It's OK to be upset if your team loses and don't let anyone ever tell you it's not.

It's Sunday, Jan. 17, 1999, and Gary Anderson just missed the 38-yard field goal to send the Minnesota Vikings to the Super Bowl.

Thousands of people all over the state of Minnesota grabbed the nearest couch pillow and screamed their frustrations into it.

In the 2009 NFC Championship game I'm sure it was a similar show of emotion by Vikings fans when Brett Favre threw across his body for the interception.

It's OK to be upset if your team loses and don't let anyone ever tell you it's not.

Recently I heard an ESPN Radio personality say, in so many words, that anyone who gets upset over a sporting event needs to have their priorities checked.

If my radio had a DVR function I would've recorded that statement.

Imagine, E-S-P-N telling me to not get so caught up in sports.

This from the company with dozens of TV channels, a radio network, a website, a magazine and probably a few other mediums I'm forgetting.

The company that sends a reporter to follow Brett Favre's every move. The company that bombards me with information and graphics.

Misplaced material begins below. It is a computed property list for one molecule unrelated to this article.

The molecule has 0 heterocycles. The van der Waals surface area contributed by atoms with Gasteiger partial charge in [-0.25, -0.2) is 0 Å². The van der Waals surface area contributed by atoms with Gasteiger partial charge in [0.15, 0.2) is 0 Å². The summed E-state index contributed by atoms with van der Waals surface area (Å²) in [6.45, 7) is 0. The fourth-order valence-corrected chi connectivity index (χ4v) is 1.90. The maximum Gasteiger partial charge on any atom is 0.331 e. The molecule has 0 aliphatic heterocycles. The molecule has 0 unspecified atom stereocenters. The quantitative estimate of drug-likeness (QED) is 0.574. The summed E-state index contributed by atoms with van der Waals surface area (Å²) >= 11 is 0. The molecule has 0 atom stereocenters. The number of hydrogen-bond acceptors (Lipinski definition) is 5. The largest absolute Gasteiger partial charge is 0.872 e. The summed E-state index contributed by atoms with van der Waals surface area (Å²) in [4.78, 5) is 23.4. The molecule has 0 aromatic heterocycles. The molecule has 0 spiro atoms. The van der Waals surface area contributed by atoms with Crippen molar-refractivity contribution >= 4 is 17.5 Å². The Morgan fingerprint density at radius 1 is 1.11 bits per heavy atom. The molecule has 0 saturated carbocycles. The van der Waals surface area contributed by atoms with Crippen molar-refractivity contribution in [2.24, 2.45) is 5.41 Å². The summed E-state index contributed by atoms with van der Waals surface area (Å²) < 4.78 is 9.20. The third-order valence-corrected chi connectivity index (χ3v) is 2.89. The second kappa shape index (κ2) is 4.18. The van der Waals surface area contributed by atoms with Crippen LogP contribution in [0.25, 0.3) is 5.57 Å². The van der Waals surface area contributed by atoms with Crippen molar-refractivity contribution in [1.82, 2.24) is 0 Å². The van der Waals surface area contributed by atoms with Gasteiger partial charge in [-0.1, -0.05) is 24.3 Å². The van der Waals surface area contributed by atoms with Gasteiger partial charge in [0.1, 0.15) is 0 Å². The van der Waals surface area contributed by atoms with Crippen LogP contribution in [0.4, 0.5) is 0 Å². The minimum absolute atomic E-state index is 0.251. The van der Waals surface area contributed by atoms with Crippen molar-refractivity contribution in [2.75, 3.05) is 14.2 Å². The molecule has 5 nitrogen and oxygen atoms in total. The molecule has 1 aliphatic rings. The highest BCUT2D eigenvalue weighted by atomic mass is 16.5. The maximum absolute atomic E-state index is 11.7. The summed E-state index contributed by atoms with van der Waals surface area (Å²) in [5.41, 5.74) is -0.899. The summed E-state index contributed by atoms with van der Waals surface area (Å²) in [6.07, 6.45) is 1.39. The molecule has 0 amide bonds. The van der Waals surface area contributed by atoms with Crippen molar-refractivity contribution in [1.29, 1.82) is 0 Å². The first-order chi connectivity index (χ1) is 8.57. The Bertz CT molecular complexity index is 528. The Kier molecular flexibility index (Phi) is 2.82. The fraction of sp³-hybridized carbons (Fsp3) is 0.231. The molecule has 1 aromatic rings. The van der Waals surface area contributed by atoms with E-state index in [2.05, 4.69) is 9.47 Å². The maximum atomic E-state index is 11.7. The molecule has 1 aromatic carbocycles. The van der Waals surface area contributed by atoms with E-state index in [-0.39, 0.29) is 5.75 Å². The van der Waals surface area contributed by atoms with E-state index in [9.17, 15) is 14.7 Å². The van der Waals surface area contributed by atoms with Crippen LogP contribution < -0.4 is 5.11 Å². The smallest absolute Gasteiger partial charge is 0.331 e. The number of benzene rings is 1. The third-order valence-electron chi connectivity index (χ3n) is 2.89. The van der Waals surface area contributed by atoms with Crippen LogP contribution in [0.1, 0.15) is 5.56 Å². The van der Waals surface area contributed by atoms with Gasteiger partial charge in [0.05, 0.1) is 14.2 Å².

If the Minnesota Twins lose in the first round of the playoffs to the New York Yankees I have every right to go to work crabby the next day.

If the Wild lose in overtime to the Vancouver Canucks I might not say anything at the dinner table.

There is nothing wrong with showing a little emotion because your team lost a big game.

I don't condone what a Green Bay Packer fan did when her beloved football team lost its first regular season game of this season against the Kansas City Chiefs. On Sunday, Dec. 18, a 36-year-old Grand Chute, Wis. woman allegedly choked her daughter with enough force that the girl couldn't breathe. Then the mother asked her daughter, "Do you want to die?" according to the criminal complaint.

Shockingly, the mother was drinking alcohol.

Obviously, if you deal with your team's loss with violence you have big problems. But, hitting a pillow or slapping your knee is a healthy show of emotion.

There is absolutely nothing wrong with becoming a little upset after your team loses a close one. And don't let some behemoth company tell you there's something wrong with you if you do.

Just don't go throwing punches at family members when, or if, the Vikings blow their next shot at a Super Bowl.